Unseen Poem for Class 9
Unseen Poem for Class 9 | The Lapwing
Read the following poem carefully answer the questions that follow
In the dark that falls before the dawn,
When the dew has settled on the thorn,
When the stars have been obscured by clouds,
A silence covers all things in shrouds.
No wind sighs in the mulberry tree,
No firefly glimmers wild and free,
A shadow has wrapped the night in gloom,
It’s silent as a deserted tomb.
All of a sudden a lapwing’s cry
Cuts the black silence as it flies by,
Again and again it slashes the dark
That haunts the empty, desolate park.
Anguish, sorrow pours from its throat,
It wings in the night, note after note;
I open my window so the light
Will flood the dark of this wretched night.
Why does it cry so miserably?
Why is it so solitary?
All I know is that loss and ache
Are left behind in the lapwing’s wake.
Write the option that you consider the most appropriate in your answer sheets:
(a) When darkness falls there is ___________________________.
(i) complete silence everywhere (ii) a shroud covering all things
(iii) the crying of the lapwing to be heard (iv) gloom and desolation
(b) When does the lapwing come out?
(i) at dawn (ii) at night
(iii) just before dawn (iv) in the morning
(c) Why does the poet open the window?
(i) he can get some light (ii) he can hear the lapwing
(iii) he can see the lapwing (iv) he can get some air.
(d) What are the causes of the Lapwing’s misery?
(i) loneliness and gloom (ii) loss and pain
(iii) darkness and loss (iv) darkness and pain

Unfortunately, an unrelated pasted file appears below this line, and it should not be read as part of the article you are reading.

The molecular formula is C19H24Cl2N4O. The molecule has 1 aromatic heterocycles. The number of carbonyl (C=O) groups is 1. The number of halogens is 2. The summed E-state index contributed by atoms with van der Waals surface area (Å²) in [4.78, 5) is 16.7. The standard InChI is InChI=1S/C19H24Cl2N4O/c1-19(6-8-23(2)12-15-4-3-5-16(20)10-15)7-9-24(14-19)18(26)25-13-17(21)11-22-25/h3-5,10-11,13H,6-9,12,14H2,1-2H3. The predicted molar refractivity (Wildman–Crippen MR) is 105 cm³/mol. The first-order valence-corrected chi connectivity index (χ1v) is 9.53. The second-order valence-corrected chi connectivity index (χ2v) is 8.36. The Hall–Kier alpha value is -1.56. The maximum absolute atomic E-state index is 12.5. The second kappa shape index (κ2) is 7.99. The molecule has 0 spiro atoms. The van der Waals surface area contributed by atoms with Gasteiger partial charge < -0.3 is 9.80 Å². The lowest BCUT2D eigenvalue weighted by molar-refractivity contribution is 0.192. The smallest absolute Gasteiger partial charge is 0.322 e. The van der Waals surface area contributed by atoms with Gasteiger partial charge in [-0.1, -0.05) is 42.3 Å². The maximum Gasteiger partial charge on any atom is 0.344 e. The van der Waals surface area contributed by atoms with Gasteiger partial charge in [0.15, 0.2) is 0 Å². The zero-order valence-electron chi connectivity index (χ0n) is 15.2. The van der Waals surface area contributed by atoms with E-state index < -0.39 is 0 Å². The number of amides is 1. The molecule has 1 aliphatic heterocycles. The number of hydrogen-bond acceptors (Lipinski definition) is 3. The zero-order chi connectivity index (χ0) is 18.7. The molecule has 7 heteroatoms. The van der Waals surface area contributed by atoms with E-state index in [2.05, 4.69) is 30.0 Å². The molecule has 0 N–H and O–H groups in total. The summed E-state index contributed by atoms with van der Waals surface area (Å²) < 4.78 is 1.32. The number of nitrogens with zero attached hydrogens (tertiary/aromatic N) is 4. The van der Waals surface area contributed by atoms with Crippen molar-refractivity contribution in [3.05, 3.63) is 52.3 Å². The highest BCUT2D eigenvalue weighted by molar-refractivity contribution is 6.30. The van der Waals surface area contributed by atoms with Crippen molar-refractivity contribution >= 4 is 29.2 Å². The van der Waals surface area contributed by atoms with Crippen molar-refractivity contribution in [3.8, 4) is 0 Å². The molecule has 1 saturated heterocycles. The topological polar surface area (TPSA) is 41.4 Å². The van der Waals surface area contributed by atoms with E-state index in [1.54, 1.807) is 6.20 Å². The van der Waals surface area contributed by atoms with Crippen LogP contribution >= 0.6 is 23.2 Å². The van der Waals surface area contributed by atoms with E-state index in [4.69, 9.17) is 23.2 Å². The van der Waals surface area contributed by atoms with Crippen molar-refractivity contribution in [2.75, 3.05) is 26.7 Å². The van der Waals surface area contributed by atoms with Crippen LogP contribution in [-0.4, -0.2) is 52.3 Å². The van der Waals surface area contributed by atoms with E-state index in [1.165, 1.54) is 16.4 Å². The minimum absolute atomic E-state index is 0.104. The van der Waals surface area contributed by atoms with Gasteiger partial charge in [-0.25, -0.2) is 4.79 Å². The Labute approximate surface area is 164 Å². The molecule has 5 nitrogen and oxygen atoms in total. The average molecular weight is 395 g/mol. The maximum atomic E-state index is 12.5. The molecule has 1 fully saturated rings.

(e) The lapwing’s cry fills the poet with _____________________ .
(i) longing (ii) anger
(iii) unhappiness (iv) joy
Unseen Poem for Class 9 | INDIAN WEAVERS
Read the following poem carefully.
Weavers, weaving at break of day,
Why do you weave a garment so gay?
Blue as the wing of a bluebird wild,
We weave the robes of a new-born child.
Weavers, weaving at fall of night,
Why do you weave a garment so bright?
Like the plumes of a peacock, purple and green,
We weave the marriage-veils of a queen.
Weavers, weaving solemn and still,
What do you weave in the moonlight chill?
White as a feather and white as a cloud,
We weave a dead man’s funeral shroud.
Read the questions given below and write the option you consider the most appropriate in your answer sheet.
(a) What do the weavers weave in the early morning?
(i) a bright blue cloth (ii) a dull grey cloth
(iii) a soft white cloth (iv) a red coloured veil
(b) The __________ is purple and green coloured.
(i) dress of the weavers (ii) dress of a newborn child
(iii) the queen’s marriage veil (iv) the robe of a king
(c) Whom does the poet address in the poem?
(i) weavers (ii) children
(iii) queens (iv) all the above
(d) What do the weavers weave in the chilly moonlight?
(i) a garment light as a feather (ii) a garment meant to cover a dead man
(iii) a garment to keep away the chill (iv) a garment to wrap a newborn child in
(e) The three stages of life mentioned in the poem are _____________________
(i) infancy, childhood and senility (ii) infancy, youth and death
(iii) infancy, adolescence, middle age (iv) childhood, adulthood and senility